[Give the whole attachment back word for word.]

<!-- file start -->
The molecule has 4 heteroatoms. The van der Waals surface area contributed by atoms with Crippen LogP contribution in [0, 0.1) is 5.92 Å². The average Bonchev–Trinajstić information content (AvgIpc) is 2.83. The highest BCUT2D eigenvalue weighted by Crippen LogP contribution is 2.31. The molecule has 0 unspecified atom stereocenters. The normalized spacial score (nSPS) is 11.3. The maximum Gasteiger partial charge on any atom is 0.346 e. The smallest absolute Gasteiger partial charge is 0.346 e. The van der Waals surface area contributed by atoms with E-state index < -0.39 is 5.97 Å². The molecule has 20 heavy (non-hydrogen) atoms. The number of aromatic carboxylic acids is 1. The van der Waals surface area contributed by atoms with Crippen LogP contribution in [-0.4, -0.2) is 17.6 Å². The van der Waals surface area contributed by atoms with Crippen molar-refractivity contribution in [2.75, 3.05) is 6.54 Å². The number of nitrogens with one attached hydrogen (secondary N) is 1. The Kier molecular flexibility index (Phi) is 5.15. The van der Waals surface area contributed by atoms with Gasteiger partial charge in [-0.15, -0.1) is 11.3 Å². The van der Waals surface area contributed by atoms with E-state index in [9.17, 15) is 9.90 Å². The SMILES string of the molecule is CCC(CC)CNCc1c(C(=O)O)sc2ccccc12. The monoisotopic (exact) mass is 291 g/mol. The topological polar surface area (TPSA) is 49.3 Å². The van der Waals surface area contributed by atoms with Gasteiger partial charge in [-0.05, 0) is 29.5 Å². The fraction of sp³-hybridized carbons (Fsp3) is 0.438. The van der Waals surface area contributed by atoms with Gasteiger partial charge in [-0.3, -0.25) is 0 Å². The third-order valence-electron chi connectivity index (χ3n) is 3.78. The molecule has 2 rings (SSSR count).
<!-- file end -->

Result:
The molecule has 4 heteroatoms. The van der Waals surface area contributed by atoms with Crippen LogP contribution in [0, 0.1) is 5.92 Å². The average Bonchev–Trinajstić information content (AvgIpc) is 2.83. The highest BCUT2D eigenvalue weighted by Crippen LogP contribution is 2.31. The molecule has 0 unspecified atom stereocenters. The normalized spacial score (nSPS) is 11.3. The maximum Gasteiger partial charge on any atom is 0.346 e. The smallest absolute Gasteiger partial charge is 0.346 e. The van der Waals surface area contributed by atoms with E-state index < -0.39 is 5.97 Å². The molecule has 20 heavy (non-hydrogen) atoms. The number of aromatic carboxylic acids is 1. The van der Waals surface area contributed by atoms with Crippen LogP contribution in [-0.4, -0.2) is 17.6 Å². The van der Waals surface area contributed by atoms with Crippen molar-refractivity contribution in [2.75, 3.05) is 6.54 Å². The number of nitrogens with one attached hydrogen (secondary N) is 1. The Kier molecular flexibility index (Phi) is 5.15. The van der Waals surface area contributed by atoms with Gasteiger partial charge in [-0.15, -0.1) is 11.3 Å². The van der Waals surface area contributed by atoms with E-state index in [9.17, 15) is 9.90 Å². The SMILES string of the molecule is CCC(CC)CNCc1c(C(=O)O)sc2ccccc12. The monoisotopic (exact) mass is 291 g/mol. The topological polar surface area (TPSA) is 49.3 Å². The van der Waals surface area contributed by atoms with Gasteiger partial charge in [-0.05, 0) is 29.5 Å². The fraction of sp³-hybridized carbons (Fsp3) is 0.438. The van der Waals surface area contributed by atoms with Gasteiger partial charge in [-0.3, -0.25) is 0 Å². The third-order valence-electron chi connectivity index (χ3n) is 3.78. The molecule has 2 rings (SSSR count).